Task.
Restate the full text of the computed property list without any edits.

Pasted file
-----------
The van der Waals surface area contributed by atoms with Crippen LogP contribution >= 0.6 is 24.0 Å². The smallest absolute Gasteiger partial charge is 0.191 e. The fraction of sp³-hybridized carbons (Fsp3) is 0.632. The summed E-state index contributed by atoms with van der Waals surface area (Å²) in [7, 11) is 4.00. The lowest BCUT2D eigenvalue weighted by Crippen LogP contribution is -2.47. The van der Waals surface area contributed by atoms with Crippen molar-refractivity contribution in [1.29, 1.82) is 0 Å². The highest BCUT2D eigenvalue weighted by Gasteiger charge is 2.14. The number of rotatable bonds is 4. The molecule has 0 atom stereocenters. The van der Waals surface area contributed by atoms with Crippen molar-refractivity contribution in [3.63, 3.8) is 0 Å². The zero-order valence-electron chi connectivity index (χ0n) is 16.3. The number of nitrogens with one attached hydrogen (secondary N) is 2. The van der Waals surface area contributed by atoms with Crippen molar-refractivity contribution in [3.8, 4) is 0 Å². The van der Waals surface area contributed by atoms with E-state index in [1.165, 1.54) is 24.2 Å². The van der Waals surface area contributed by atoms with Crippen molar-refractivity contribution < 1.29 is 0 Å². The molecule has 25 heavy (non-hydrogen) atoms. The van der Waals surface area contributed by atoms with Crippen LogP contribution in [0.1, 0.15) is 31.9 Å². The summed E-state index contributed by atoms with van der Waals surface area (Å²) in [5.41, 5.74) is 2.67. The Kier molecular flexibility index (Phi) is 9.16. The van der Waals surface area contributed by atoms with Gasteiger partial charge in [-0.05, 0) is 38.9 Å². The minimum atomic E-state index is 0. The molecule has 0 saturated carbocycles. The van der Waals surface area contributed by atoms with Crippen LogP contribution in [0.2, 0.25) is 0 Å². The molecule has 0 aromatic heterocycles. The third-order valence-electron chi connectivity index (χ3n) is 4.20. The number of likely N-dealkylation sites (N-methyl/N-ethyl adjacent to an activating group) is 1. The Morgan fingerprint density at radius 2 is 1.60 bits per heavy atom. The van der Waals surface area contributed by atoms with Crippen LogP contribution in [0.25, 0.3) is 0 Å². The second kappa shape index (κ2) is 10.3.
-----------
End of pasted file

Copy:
The van der Waals surface area contributed by atoms with Crippen LogP contribution >= 0.6 is 24.0 Å². The smallest absolute Gasteiger partial charge is 0.191 e. The fraction of sp³-hybridized carbons (Fsp3) is 0.632. The summed E-state index contributed by atoms with van der Waals surface area (Å²) in [7, 11) is 4.00. The lowest BCUT2D eigenvalue weighted by Crippen LogP contribution is -2.47. The van der Waals surface area contributed by atoms with Crippen molar-refractivity contribution in [1.29, 1.82) is 0 Å². The highest BCUT2D eigenvalue weighted by Gasteiger charge is 2.14. The number of rotatable bonds is 4. The molecule has 0 atom stereocenters. The van der Waals surface area contributed by atoms with Crippen molar-refractivity contribution in [3.63, 3.8) is 0 Å². The zero-order valence-electron chi connectivity index (χ0n) is 16.3. The number of nitrogens with one attached hydrogen (secondary N) is 2. The van der Waals surface area contributed by atoms with Crippen molar-refractivity contribution in [3.8, 4) is 0 Å². The van der Waals surface area contributed by atoms with E-state index in [1.165, 1.54) is 24.2 Å². The van der Waals surface area contributed by atoms with Crippen molar-refractivity contribution < 1.29 is 0 Å². The molecule has 25 heavy (non-hydrogen) atoms. The van der Waals surface area contributed by atoms with Crippen LogP contribution in [0.1, 0.15) is 31.9 Å². The summed E-state index contributed by atoms with van der Waals surface area (Å²) in [5.41, 5.74) is 2.67. The Kier molecular flexibility index (Phi) is 9.16. The van der Waals surface area contributed by atoms with Gasteiger partial charge in [-0.05, 0) is 38.9 Å². The minimum atomic E-state index is 0. The molecule has 0 saturated carbocycles. The van der Waals surface area contributed by atoms with Crippen LogP contribution in [0.2, 0.25) is 0 Å². The molecule has 0 aromatic heterocycles. The third-order valence-electron chi connectivity index (χ3n) is 4.20. The number of likely N-dealkylation sites (N-methyl/N-ethyl adjacent to an activating group) is 1. The Morgan fingerprint density at radius 2 is 1.60 bits per heavy atom. The van der Waals surface area contributed by atoms with Crippen LogP contribution in [0.25, 0.3) is 0 Å². The second kappa shape index (κ2) is 10.3.